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One of four Peter Sellers films released in 1960, a meteoric year in his career, Two Way Stretch is a comedy full of site gags and double entendres, but one in which Sellers doesn't use a single disguise, funny voice or pratfall. His talent for comedic restraint is well balanced by the rest of the cast, which includes such gifted character actors as Wilfrid Hyde-White (The Third Man, 1949) and Lionel Jeffries (Chitty Chitty Bang Bang, 1968).
Two Way Stretch is a quintessential caper film. Three prison trustees (Sellers, David Lodge and Bernard Cribbins) are living the life of Riley in an extremely lax lock-up, where they receive milk, eggs and the paper each morning and attend edifying classes to prepare them for life on the outside. With hard labor banned by the reformist prison governor (Maurice Denham), the quarry has been closed for years and prisoners enjoy an easy, albeit confining life, with all the modern conveniences. As Sellers and his cellmates contemplate the final days of their stay, Soapy (Hyde-White), the fourth in their gang, entices them to sneak out of prison to steal the Sultan's diamonds, which will be passing through town. Disguised as their vicar, Soapy meets them regularly during their final prison days to hatch the plan. Everything is going perfectly until their friendly warden is replaced by a hardnosed fanatic, Crout (Lionel Jeffries), who adds an unexpected risk to their plot.
Peter Sellers was wracked with insecurity throughout his career, and flouted his chameleon nature to mask the fact that he had no true personality of his own. He was in professional competition at the time with Jeffries, and, according to Sellers biographer Roger Lewis in the The Life and Death of Peter Sellers, he was so impressed by Jeffries' performance in Two Way Stretch that he repurposed pieces of it for several of his own characters, including Inspector Clouseau and Dr. Strangelove (at the time, however, he told others he thought Jeffries' acting was "over the top"). He also took Jeffries' line "Silence when you are talking to me!" for What's New Pussycat? (1965). In the next several years, however, Jeffries, a year younger than Sellers, aged quickly, and played men much older than he actually was for the rest of his career. In Chitty Chitty Bang Bang, for example, Jeffries plays Dick Van Dyke's father, though he was only six months older than him. Sellers and Jeffries reunited for one final film The Prisoner of Zenda (1979), during which Sellers reportedly called him at all hours of the night, seeking his advice.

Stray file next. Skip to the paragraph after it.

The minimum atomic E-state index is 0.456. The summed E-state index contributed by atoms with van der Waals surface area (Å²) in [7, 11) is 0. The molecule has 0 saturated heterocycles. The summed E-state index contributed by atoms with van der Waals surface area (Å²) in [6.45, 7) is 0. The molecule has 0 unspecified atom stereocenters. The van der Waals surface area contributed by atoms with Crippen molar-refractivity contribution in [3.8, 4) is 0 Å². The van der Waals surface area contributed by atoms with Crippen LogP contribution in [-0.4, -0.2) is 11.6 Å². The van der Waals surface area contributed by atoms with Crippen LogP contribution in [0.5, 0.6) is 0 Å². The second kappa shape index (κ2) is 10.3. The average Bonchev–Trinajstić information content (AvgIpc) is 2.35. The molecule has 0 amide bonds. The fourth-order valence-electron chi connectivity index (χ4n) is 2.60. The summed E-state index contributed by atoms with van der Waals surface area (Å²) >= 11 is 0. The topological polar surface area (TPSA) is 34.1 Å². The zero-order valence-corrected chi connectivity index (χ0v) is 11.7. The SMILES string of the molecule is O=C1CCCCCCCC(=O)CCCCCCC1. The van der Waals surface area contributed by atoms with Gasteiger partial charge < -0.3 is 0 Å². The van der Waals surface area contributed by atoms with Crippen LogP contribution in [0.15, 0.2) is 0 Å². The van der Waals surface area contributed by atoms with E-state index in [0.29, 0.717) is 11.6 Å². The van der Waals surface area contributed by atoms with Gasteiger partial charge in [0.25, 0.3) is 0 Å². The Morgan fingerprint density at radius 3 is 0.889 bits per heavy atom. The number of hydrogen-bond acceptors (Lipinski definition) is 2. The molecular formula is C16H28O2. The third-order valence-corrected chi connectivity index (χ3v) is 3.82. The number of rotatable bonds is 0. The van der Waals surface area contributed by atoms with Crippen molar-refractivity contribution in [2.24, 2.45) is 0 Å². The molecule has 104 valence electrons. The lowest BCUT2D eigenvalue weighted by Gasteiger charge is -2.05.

Sellers' immersion in his roles is notable, and his first wife, Anne Howe, was never sure how deep he would go. Biographer Alexander Walker writes in Peter Sellers: "When the film character began 'possessing' Sellers, Anne was never quite sure who might be returning home that night. Sometimes it was a stranger, whose trancelike state she was powerless to break and not a little scared to behold. Perhaps it wasn't so alarming when only a convicted mastermind came through the front door, fresh from filming the comedy Two Way Stretch."
The film's director, Robert Day (The Man with Bogart's Face, 1980), remembers Sellers' seriousness about his acting in The Life and Death of Peter Sellers: "'You feel with Peter as he reaches for a character...He works his way towards the perfection of the role.'"
Known for his excess, Sellers admitted he was always searching for happiness, going through material things-houses, cars, playthings-as readily as he seemed to change wives; he was on his fourth marriage when he died of a heart attack at the age of 55. Being There (1979) is considered Sellers' best role, though the far less critically acclaimed The Fiendish Plot of Dr. Fu Manchu (1980) marked his final feature.
Producer: M. Smedley Aston
Director: Robert Day
Screenplay: Vivian Cox, Len Heath, John Warren; Alan Hackney (additional dialogue)
Cinematography: Geoffrey Faithfull
Art Direction: John Box
Music: Ken Jones
Film Editing: Bert Rule
Cast: Peter Sellers (Dodger Lane), David Lodge (Jelly Knight), Bernard Cribbins (Lennie Price), Wilfrid Hyde-White (Soapy Stevens), Maurice Denham (The Governor), Lionel Jeffries (Chief P.O. Crout), Irene Handl (Mrs. Price), Liz Fraser (Ethel), Beryl Reid (Miss Pringle), Noel Hood (Miss Prescott), Myrette Morven (Miss Meakin), George Woodbridge (Chief P.O. Jenkins), Edwin Brown (Warder Charlie), Cyril Chamberlain (Gate Warder, Day), Wallas Eaton (Gate Warder, Night), Andrew Downie (Garden Warder).
by Emily Soares